Financial advisors, analysts and other professionals in the financial services sector should be excluded from Ontario’s labour laws on wages, overtime, public holidays and vacation pay, says the Investment Industry Association of Canada (IIAC).

Specifically, the IIAC argues in a submission to an Ontario provincial government review of labour legislation that financial services professionals should be excluded from provisions designed to protect workers from exploitation. Other professionals such as lawyers, engineers and accountants are already exempt from these rules, the IIAC says, noting that registered financial services professionals should be as well.

“The rationale for the exemption is based on the recognition that professional roles require significant independence in fulfilling their responsibilities and require much greater flexibility in their hours of practice,” the IIAC notes in its submission, adding that these jobs are generally well paid, offsetting the concerns that the legislation seeks to address.

“Given the nature of the work, and the skills required to perform their job functions, it is clear that these professionals should be treated similarly to other exempted professionals. Like the other exempt employees, they are highly trained professionals, working in a highly regulated industry and require significant flexibility in hours of practice,” the IIAC’s submission says. “Many of these employees also receive commission or bonus compensation that is directly linked to their individual performance. In addition, imposing maximum hourly restrictions may impede or, in certain circumstances may be contrary to their professional obligations to third-party clients.”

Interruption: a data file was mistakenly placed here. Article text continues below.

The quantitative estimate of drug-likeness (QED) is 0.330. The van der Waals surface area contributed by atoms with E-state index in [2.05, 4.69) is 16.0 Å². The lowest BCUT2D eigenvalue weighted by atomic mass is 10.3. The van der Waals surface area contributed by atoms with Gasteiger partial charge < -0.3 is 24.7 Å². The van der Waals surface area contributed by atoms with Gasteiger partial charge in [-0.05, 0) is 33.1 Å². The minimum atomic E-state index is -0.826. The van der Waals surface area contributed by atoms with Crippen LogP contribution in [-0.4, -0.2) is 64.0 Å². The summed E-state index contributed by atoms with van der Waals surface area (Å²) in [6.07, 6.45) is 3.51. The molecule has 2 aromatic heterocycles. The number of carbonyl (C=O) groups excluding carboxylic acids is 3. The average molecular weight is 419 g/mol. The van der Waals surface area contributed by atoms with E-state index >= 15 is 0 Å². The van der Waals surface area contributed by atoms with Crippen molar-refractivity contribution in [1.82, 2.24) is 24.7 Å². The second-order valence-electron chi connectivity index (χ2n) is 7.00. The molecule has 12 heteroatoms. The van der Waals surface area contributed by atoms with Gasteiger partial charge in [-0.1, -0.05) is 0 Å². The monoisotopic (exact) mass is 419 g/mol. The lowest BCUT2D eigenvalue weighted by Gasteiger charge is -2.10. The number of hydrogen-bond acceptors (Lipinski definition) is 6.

In addition, the IIAC’s submission argues that it would be unfair to require financial services firms to pay overtime on top of the already high compensation and benefits that industry employees receive. Furthermore, the association notes that other provinces — such as British Columbia, Alberta and Saskatchewan — already exempt financial services professionals from similar laws.

As a result, Ontario’s provincial government should exclude investment advisors, portfolio managers, securities traders (retail and institutional), research analysts and associates as well as other financial services sector professionals, such as managing directors and compliance officers, from these rules, the IIAC’s submission argues.

The deadline for comments on the review of the existing labour and employment law framework was Sept. 18. It is to submit its final report by the end of 2016; after that, the Ministry of Labour will consider changes to Ontario’s labour relations and employment standards regime.